previous next
That hour it was when heaven's first gift of sleep
on weary hearts of men most sweetly steals.
O, then my slumbering senses seemed to see
Hector, with woeful face and streaming eyes;
I seemed to see him from the chariot trailing,
foul with dark dust and gore, his swollen feet
pierced with a cruel thong. Ah me! what change
from glorious Hector when he homeward bore
the spoils of fierce Achilles; or hurled far
that shower of torches on the ships of Greece!
Unkempt his beard, his tresses thick with blood,
and all those wounds in sight which he did take
defending Troy. Then, weeping as I spoke,
I seemed on that heroic shape to call
with mournful utterance: “O star of Troy!
O surest hope and stay of all her sons!
Why tarriest thou so Iong? What region sends
the long-expected Hector home once more?
These weary eyes that look on thee have seen
hosts of thy kindred die, and fateful change
upon thy people and thy city fall.
O, say what dire occasion has defiled
thy tranquil brows? What mean those bleeding wounds?”
Silent he stood, nor anywise would stay
my vain lament; but groaned, and answered thus:
“Haste, goddess-born, and out of yonder flames
achieve thy flight. Our foes have scaled the wall;
exalted Troy is falling. Fatherland
and Priam ask no more. If human arm
could profit Troy, my own had kept her free.
Her Lares and her people to thy hands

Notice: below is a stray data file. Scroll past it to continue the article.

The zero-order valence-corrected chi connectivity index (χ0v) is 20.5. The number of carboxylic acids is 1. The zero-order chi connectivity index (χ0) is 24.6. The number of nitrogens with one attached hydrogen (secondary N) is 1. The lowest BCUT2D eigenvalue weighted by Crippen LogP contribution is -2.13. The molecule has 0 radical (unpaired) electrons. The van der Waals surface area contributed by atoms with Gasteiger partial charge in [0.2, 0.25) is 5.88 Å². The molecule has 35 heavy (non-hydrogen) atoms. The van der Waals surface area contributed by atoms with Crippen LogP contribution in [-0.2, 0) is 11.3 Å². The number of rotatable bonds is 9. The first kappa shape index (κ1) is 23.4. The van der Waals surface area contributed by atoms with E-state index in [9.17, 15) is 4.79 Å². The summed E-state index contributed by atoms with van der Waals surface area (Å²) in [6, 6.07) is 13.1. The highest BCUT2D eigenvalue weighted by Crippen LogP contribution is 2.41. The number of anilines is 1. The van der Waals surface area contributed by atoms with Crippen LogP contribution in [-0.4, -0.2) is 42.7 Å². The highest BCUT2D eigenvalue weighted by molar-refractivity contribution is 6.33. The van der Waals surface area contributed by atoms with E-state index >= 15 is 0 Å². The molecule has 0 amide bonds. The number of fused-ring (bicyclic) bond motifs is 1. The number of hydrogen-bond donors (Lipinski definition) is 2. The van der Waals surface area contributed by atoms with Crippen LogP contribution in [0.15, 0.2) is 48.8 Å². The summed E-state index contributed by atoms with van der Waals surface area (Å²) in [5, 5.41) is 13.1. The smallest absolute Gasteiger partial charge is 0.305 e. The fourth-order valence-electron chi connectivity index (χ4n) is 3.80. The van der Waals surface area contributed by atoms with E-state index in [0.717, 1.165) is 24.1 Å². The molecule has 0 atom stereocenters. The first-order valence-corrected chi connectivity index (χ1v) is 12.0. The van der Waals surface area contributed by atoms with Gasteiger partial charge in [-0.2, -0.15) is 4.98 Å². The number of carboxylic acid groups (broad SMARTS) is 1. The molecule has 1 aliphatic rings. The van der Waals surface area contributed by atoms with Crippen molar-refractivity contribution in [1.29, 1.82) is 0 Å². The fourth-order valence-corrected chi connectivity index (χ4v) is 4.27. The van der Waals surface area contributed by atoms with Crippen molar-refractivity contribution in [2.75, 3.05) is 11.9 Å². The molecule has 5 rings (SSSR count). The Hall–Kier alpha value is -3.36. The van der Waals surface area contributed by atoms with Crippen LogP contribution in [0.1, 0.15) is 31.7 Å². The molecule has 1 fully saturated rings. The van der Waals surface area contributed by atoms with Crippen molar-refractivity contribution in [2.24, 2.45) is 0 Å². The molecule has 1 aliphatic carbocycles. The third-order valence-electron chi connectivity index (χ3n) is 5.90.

Troy here commends. Companions let them be
of all thy fortunes. Let them share thy quest
of that wide realm, which, after wandering far,
thou shalt achieve, at last, beyond the sea.”
He spoke: and from our holy hearth brought forth
the solemn fillet, the ancestral shrines,
and Vesta's ever-bright, inviolate fire.

Creative Commons License
This work is licensed under a Creative Commons Attribution-ShareAlike 3.0 United States License.

An XML version of this text is available for download, with the additional restriction that you offer Perseus any modifications you make. Perseus provides credit for all accepted changes, storing new additions in a versioning system.

load focus Notes (Georgius Thilo, 1881)
load focus Notes (John Conington, 1876)
load focus English (John Dryden)
load focus Latin (J. B. Greenough, 1900)
hide Places (automatically extracted)

View a map of the most frequently mentioned places in this document.

Sort places alphabetically, as they appear on the page, by frequency
Click on a place to search for it in this document.
Troy (Turkey) (5)
Greece (Greece) (1)

Visualize the most frequently mentioned Pleiades ancient places in this text.

Download Pleiades ancient places geospacial dataset for this text.

hide References (2 total)
  • Cross-references to this page (1):
  • Cross-references in general dictionaries to this page (1):
hide Display Preferences
Greek Display:
Arabic Display:
View by Default:
Browse Bar: